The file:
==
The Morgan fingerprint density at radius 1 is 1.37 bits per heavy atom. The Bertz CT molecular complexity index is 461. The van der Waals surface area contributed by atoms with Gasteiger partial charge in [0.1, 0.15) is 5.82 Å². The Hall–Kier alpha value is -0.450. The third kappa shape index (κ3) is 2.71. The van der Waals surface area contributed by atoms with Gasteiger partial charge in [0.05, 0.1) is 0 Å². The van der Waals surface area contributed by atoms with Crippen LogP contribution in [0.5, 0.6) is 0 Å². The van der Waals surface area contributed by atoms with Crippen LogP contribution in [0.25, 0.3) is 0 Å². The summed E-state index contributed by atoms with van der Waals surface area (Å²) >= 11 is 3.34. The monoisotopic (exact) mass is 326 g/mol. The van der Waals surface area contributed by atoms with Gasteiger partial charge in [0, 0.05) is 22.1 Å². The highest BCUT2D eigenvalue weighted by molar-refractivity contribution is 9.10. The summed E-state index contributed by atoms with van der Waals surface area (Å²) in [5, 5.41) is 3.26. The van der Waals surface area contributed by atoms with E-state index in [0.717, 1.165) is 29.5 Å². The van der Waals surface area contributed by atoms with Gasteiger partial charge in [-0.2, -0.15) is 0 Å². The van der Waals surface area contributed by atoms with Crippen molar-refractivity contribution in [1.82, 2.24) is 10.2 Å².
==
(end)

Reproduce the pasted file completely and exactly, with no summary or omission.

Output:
The Morgan fingerprint density at radius 1 is 1.37 bits per heavy atom. The Bertz CT molecular complexity index is 461. The van der Waals surface area contributed by atoms with Gasteiger partial charge in [0.1, 0.15) is 5.82 Å². The Hall–Kier alpha value is -0.450. The third kappa shape index (κ3) is 2.71. The van der Waals surface area contributed by atoms with Gasteiger partial charge in [0.05, 0.1) is 0 Å². The van der Waals surface area contributed by atoms with Crippen LogP contribution in [0.5, 0.6) is 0 Å². The van der Waals surface area contributed by atoms with Crippen LogP contribution in [0.25, 0.3) is 0 Å². The summed E-state index contributed by atoms with van der Waals surface area (Å²) >= 11 is 3.34. The monoisotopic (exact) mass is 326 g/mol. The van der Waals surface area contributed by atoms with Gasteiger partial charge in [0, 0.05) is 22.1 Å². The highest BCUT2D eigenvalue weighted by molar-refractivity contribution is 9.10. The summed E-state index contributed by atoms with van der Waals surface area (Å²) in [5, 5.41) is 3.26. The van der Waals surface area contributed by atoms with E-state index in [0.717, 1.165) is 29.5 Å². The van der Waals surface area contributed by atoms with Gasteiger partial charge in [-0.2, -0.15) is 0 Å². The van der Waals surface area contributed by atoms with Crippen molar-refractivity contribution in [1.82, 2.24) is 10.2 Å².